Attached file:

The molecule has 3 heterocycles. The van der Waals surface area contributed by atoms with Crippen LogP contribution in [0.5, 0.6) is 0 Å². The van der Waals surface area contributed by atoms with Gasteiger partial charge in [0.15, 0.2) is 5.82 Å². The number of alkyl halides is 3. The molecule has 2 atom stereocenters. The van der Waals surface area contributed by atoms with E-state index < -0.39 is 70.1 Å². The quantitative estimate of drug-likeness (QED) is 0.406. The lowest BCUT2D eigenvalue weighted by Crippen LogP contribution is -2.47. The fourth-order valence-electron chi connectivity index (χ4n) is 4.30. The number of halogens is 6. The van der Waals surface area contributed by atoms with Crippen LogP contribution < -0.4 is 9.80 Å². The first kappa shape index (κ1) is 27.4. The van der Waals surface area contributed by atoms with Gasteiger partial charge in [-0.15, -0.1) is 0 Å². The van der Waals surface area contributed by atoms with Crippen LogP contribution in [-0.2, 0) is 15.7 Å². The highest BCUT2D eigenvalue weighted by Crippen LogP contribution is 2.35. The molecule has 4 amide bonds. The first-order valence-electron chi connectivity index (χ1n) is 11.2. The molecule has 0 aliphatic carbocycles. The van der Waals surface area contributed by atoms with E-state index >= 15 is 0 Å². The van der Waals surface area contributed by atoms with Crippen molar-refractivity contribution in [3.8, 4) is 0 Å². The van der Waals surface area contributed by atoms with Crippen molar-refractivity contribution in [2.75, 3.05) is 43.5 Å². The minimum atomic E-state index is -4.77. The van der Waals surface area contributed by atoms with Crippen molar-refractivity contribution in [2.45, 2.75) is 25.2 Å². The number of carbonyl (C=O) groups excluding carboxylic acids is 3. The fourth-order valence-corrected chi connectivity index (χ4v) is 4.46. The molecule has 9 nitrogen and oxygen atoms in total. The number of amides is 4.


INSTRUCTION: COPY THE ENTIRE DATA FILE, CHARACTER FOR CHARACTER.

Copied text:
The molecule has 3 heterocycles. The van der Waals surface area contributed by atoms with Crippen LogP contribution in [0.5, 0.6) is 0 Å². The van der Waals surface area contributed by atoms with Gasteiger partial charge in [0.15, 0.2) is 5.82 Å². The number of alkyl halides is 3. The molecule has 2 atom stereocenters. The van der Waals surface area contributed by atoms with E-state index < -0.39 is 70.1 Å². The quantitative estimate of drug-likeness (QED) is 0.406. The lowest BCUT2D eigenvalue weighted by Crippen LogP contribution is -2.47. The fourth-order valence-electron chi connectivity index (χ4n) is 4.30. The number of halogens is 6. The van der Waals surface area contributed by atoms with Crippen LogP contribution < -0.4 is 9.80 Å². The first kappa shape index (κ1) is 27.4. The van der Waals surface area contributed by atoms with Gasteiger partial charge in [-0.15, -0.1) is 0 Å². The van der Waals surface area contributed by atoms with Crippen LogP contribution in [-0.2, 0) is 15.7 Å². The highest BCUT2D eigenvalue weighted by Crippen LogP contribution is 2.35. The molecule has 4 amide bonds. The first-order valence-electron chi connectivity index (χ1n) is 11.2. The molecule has 0 aliphatic carbocycles. The van der Waals surface area contributed by atoms with E-state index >= 15 is 0 Å². The van der Waals surface area contributed by atoms with Crippen molar-refractivity contribution in [3.8, 4) is 0 Å². The van der Waals surface area contributed by atoms with Crippen molar-refractivity contribution in [2.75, 3.05) is 43.5 Å². The minimum atomic E-state index is -4.77. The van der Waals surface area contributed by atoms with Crippen molar-refractivity contribution in [2.45, 2.75) is 25.2 Å². The number of carbonyl (C=O) groups excluding carboxylic acids is 3. The fourth-order valence-corrected chi connectivity index (χ4v) is 4.46. The molecule has 9 nitrogen and oxygen atoms in total. The number of amides is 4.